WASHINGTON — Republican and Democratic senators emerged from a classified briefing about the deadly ambush in the African nation of Niger with different opinions about whether the attack that killed four U.S. soldiers could have been averted.
Sen. Ted Cruz, R-Texas, said Thursday that “on the initial assessment there were not significant steps that could have been taken to prevent this assault.” But Sen. Richard Blumenthal, D-Conn., pointed to a shortfall in intelligence and overhead reconnaissance support for U.S. forces in Africa as a potential factor in an attack that caught many lawmakers off guard.
“I could not look those families in the eye and say we’re doing everything we need to do to provide sufficient intelligence that will enable them to be successful in their missions and avoid the kind of catastrophe that we saw here,” Blumenthal said.
Sen. John McCain, the chairman who has demanded Defense Secretary Jim Mattis keep the Armed Services Committee informed, said the briefing conducted by two senior Pentagon officials shed light in a number of areas. But McCain, who had threatened a subpoena to get information, said other key questions remain unanswered as the U.S. military continues to investigate a tragedy that is evolving into a political dispute.
McCain, R-Ariz., said he wanted to know why it took so long to recover the body of American serviceman, Sgt. La David Johnson, who was missing for two days before his body was found by Niger troops and turned over to the U.S. He said Pentagon officials covered the matter but he indicated they didn’t know everything yet.
“I had a lot of questions. All of us had questions,” he said.
McCain responded testily when asked if the early October mission that led to the deaths of the American troops in Niger was a failure.
“Do you think there’s a failure if four Americans are killed?” he said.
Asked if the result was bad luck or bad strategy, McCain answered: “Both.”
The briefing was conducted in a secure room in the Capitol by Robert Karem, assistant secretary of defense for international security affairs, and Air Force Maj. Gen. Albert Elton, the Joint Staff’s deputy director for special operations and counterterrorism.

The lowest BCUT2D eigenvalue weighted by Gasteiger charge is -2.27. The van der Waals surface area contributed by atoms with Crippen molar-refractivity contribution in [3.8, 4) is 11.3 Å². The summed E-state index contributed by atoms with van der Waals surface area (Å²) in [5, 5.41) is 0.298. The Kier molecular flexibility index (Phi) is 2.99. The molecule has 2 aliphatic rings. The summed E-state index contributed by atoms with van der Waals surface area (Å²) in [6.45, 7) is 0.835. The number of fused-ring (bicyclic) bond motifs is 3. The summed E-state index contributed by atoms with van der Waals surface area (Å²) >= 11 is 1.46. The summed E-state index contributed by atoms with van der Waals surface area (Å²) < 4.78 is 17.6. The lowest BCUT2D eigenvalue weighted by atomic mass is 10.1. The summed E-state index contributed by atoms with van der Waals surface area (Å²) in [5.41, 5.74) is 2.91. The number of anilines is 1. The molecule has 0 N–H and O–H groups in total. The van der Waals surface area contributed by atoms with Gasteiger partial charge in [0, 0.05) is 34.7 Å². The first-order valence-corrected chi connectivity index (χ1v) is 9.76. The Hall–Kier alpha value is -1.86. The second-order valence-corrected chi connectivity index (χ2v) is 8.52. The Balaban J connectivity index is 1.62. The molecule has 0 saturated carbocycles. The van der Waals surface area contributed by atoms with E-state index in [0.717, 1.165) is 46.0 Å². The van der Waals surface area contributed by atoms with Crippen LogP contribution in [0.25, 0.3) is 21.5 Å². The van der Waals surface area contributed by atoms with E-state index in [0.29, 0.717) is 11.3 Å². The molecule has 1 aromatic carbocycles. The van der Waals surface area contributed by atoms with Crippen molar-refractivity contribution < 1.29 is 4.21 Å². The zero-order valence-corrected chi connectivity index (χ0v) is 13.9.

The Pentagon, meanwhile, separately confirmed for the first time that a second U.S. military team was involved in the operation that led to the Americans deaths.
Lt. Gen. Kenneth McKenzie, the director of the Joint Staff, said there was a second team that “had something to do with the operation” and was “involved in the same timeline,” but he declined to provide any other details.
The Associated Press reported earlier this week that the ambushed joint U.S. and Niger patrol was asked to help a second team of commandos that had been hunting for a senior member of al-Qaida in the Islamic Maghreb.
A senior defense official said the ambushed team was asked to go to a location where the insurgent had last been seen to collect intelligence. The ambushed team was never asked to search for the insurgent, the official said.
The official wasn’t authorized to discuss the details publicly and spoke on condition of anonymity.
Marine Corps Gen. Thomas Waldhauser, the top officer at U.S. Africa Command, testified in March that American forces in Africa are constrained by Congress’ failure to provide consistent and adequate defense budgets. He said only between 20 and 30 percent of the command’s requirements for intelligence, surveillance and reconnaissance are met — the shortcoming Blumenthal referred to.
“This limits situational understanding, support to operations, and fails to offer threat indications and warnings,” Waldhauser testified.
Committee members said they’re anticipating the U.S. military to be more involved, not less, in Niger and other African countries.
“The more we succeed in the Middle East, the more we’re going to see the snakes run to Africa,” said Sen. Thom Tillis, R-N.C. “And we’ve got to be prepared to advise and assist the nations there that are willing to work with us.”
Associated Press writer Lolita Baldor contributed to this report.